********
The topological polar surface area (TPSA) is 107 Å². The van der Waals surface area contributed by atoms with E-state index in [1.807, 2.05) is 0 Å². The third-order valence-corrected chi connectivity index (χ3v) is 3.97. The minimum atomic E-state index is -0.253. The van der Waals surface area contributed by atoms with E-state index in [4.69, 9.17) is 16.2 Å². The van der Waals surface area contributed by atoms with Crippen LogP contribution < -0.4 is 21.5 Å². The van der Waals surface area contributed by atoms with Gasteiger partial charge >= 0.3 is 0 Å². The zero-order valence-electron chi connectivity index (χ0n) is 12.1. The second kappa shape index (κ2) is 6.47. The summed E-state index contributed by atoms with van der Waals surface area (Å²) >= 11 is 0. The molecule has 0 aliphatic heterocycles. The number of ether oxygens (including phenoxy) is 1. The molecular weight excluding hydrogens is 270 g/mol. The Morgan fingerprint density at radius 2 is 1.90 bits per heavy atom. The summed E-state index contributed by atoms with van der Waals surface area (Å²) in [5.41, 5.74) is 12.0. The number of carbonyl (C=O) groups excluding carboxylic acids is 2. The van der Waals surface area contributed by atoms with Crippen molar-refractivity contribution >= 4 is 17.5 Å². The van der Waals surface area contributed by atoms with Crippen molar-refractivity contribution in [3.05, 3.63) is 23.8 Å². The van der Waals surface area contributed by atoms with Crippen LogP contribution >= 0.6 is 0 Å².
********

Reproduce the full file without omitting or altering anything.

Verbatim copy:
The topological polar surface area (TPSA) is 107 Å². The van der Waals surface area contributed by atoms with E-state index in [1.807, 2.05) is 0 Å². The third-order valence-corrected chi connectivity index (χ3v) is 3.97. The minimum atomic E-state index is -0.253. The van der Waals surface area contributed by atoms with E-state index in [4.69, 9.17) is 16.2 Å². The van der Waals surface area contributed by atoms with Crippen LogP contribution < -0.4 is 21.5 Å². The van der Waals surface area contributed by atoms with Gasteiger partial charge >= 0.3 is 0 Å². The zero-order valence-electron chi connectivity index (χ0n) is 12.1. The second kappa shape index (κ2) is 6.47. The summed E-state index contributed by atoms with van der Waals surface area (Å²) >= 11 is 0. The molecule has 0 aliphatic heterocycles. The number of ether oxygens (including phenoxy) is 1. The molecular weight excluding hydrogens is 270 g/mol. The Morgan fingerprint density at radius 2 is 1.90 bits per heavy atom. The summed E-state index contributed by atoms with van der Waals surface area (Å²) in [5.41, 5.74) is 12.0. The number of carbonyl (C=O) groups excluding carboxylic acids is 2. The van der Waals surface area contributed by atoms with Crippen molar-refractivity contribution >= 4 is 17.5 Å². The van der Waals surface area contributed by atoms with Crippen molar-refractivity contribution in [3.05, 3.63) is 23.8 Å². The van der Waals surface area contributed by atoms with Crippen LogP contribution >= 0.6 is 0 Å².